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The Writing Conventions of a Discipline

The writing conventions, meaning the expected style, of one discipline can vary greatly from those of another subject area. For example, you should write a literary analysis in the present tense ("The protagonist soon becomes . . .") in order to avoid awkward shifts from the present to the past tense as the analysis of a story progresses. However, in a lab report for a chemistry course, you should write the results section in the past tense ("The temperature changed . . .") because the experiment already has been completed.

There also are good reasons for many other differences in the writing conventions of various disciplines. For example, the MLA style of in-text citation does not include the date of publication, such as (Smith 125), because a respected literary critic from the nineteenth centyry still is considered to be a valid source in the humanities. In contrast, APA style citations include the date, as in (Smith, 1999, p.125), because social scientists want to indicate their use of the most current research.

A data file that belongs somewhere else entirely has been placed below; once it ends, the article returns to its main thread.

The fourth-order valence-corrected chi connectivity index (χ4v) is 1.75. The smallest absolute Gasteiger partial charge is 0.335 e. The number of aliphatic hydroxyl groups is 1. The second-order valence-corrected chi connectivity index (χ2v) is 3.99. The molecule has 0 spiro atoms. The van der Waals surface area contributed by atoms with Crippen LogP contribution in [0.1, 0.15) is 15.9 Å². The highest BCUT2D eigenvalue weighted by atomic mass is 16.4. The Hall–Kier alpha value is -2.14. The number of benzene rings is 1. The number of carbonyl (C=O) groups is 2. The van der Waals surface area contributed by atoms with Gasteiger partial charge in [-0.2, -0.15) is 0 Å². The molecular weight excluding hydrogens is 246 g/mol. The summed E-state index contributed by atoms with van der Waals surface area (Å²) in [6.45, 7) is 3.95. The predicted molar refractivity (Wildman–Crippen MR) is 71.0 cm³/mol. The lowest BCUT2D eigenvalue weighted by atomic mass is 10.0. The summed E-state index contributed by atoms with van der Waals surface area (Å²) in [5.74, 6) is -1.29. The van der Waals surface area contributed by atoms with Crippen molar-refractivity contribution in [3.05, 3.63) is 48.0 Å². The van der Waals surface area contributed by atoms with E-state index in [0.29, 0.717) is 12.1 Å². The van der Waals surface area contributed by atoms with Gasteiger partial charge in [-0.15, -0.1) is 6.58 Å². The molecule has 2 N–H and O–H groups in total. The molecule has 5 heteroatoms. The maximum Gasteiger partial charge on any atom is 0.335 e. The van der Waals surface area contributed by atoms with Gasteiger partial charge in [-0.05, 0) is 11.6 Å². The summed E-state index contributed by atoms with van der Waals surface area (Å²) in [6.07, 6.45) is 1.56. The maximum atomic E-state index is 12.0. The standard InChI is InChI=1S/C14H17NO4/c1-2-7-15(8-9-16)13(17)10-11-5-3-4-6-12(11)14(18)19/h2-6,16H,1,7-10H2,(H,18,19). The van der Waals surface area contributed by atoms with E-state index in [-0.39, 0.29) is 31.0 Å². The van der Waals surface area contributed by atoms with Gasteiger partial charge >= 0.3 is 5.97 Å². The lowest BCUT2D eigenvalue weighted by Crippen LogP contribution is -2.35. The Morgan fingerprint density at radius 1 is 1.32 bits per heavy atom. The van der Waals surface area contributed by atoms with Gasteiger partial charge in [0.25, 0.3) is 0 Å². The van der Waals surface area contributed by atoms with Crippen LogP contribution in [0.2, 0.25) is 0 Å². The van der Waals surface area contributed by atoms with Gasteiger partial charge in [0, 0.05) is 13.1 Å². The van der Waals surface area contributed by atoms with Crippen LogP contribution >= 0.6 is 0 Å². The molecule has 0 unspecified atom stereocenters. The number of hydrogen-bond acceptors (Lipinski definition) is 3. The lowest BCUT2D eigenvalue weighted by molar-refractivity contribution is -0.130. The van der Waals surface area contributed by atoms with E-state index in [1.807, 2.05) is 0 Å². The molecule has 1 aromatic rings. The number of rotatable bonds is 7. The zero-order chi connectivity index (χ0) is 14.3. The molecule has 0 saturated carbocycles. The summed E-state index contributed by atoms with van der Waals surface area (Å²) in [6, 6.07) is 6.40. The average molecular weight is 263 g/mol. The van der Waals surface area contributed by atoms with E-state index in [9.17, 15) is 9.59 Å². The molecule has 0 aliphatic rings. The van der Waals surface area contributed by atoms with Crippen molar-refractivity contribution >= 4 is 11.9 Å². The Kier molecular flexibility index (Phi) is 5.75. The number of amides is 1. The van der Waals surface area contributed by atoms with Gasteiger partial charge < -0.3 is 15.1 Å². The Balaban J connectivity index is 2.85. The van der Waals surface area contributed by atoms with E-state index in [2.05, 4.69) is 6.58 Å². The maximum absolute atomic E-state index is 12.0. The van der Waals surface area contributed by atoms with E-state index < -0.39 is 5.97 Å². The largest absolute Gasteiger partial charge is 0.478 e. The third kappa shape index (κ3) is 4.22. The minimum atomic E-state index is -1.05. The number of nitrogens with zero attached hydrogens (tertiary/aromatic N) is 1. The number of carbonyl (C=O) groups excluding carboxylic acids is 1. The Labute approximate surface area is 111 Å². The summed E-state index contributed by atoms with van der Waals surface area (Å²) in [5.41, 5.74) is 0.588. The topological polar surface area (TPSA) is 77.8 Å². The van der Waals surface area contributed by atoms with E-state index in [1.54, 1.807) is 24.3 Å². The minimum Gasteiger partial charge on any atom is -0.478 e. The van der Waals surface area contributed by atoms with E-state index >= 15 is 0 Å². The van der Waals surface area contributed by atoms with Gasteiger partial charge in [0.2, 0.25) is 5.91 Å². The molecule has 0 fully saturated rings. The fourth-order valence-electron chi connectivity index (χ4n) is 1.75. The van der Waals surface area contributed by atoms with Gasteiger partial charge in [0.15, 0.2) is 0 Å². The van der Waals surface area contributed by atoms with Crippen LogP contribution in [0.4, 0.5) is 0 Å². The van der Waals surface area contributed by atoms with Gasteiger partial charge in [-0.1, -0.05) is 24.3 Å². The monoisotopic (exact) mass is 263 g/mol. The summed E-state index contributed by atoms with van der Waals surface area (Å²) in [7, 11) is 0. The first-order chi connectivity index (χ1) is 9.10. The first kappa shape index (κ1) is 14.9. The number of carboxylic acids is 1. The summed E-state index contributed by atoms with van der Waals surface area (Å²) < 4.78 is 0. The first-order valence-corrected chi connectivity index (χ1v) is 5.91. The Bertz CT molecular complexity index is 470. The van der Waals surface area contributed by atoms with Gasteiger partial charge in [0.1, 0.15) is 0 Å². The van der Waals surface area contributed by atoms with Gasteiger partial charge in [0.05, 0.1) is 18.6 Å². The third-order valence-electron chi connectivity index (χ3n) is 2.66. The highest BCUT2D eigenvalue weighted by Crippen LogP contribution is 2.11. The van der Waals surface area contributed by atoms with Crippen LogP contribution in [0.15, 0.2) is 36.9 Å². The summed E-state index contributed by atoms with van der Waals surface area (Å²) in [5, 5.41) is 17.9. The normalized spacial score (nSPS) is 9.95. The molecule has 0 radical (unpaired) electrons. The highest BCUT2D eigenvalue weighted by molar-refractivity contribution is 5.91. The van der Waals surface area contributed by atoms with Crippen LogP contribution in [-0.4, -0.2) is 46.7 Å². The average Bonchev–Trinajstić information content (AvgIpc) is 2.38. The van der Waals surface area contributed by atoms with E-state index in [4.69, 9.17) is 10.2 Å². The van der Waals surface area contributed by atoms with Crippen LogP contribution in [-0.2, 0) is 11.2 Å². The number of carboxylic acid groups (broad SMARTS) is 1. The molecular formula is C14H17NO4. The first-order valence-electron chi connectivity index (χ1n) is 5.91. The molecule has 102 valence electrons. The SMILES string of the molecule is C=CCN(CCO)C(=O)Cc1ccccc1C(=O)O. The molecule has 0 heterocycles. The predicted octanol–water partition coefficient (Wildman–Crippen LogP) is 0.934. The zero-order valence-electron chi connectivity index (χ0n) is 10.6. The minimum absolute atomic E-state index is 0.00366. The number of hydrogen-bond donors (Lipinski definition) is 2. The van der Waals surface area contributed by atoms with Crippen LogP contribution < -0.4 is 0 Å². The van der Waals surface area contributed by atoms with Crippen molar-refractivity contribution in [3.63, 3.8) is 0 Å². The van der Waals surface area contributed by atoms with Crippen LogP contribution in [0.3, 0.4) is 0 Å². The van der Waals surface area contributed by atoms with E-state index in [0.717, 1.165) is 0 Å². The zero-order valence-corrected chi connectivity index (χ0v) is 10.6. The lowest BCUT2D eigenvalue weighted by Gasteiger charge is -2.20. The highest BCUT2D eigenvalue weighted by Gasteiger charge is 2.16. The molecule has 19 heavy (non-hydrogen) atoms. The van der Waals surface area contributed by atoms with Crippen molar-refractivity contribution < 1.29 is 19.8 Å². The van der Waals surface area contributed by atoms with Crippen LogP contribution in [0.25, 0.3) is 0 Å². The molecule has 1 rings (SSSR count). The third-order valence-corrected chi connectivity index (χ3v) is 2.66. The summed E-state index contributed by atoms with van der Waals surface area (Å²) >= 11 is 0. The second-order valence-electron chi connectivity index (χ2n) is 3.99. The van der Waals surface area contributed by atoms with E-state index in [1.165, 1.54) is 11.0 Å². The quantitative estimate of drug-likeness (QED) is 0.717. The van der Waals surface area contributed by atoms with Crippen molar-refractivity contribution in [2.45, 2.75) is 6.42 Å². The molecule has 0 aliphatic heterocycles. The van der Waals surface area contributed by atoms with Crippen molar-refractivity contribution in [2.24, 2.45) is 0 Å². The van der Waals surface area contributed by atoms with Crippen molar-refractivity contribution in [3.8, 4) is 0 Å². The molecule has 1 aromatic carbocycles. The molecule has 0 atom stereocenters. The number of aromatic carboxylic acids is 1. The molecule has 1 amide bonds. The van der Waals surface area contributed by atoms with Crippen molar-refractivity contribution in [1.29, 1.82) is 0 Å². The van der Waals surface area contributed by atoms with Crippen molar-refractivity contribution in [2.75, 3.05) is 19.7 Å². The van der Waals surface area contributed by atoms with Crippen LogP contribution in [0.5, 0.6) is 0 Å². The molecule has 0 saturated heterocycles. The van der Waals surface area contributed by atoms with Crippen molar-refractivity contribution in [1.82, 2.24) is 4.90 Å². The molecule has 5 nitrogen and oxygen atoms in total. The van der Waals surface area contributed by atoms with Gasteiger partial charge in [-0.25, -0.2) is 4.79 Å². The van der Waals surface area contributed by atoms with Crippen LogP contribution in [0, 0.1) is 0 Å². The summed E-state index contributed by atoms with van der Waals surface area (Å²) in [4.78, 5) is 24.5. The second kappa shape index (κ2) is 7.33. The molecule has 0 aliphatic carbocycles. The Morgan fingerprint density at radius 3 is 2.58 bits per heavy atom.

There also is some agreement among conventions. To write both a scientific lab report and a literary analysis based on New Criticism, you should use the passive voice ("When the temperature was increased . . . "). References to "I" the student writer are avoided ("When I increased the temperature . . ." and "When I read this story, I felt . . .") in order to heighten the sense of objectivity, which suggests that the results do not depend on a particular person.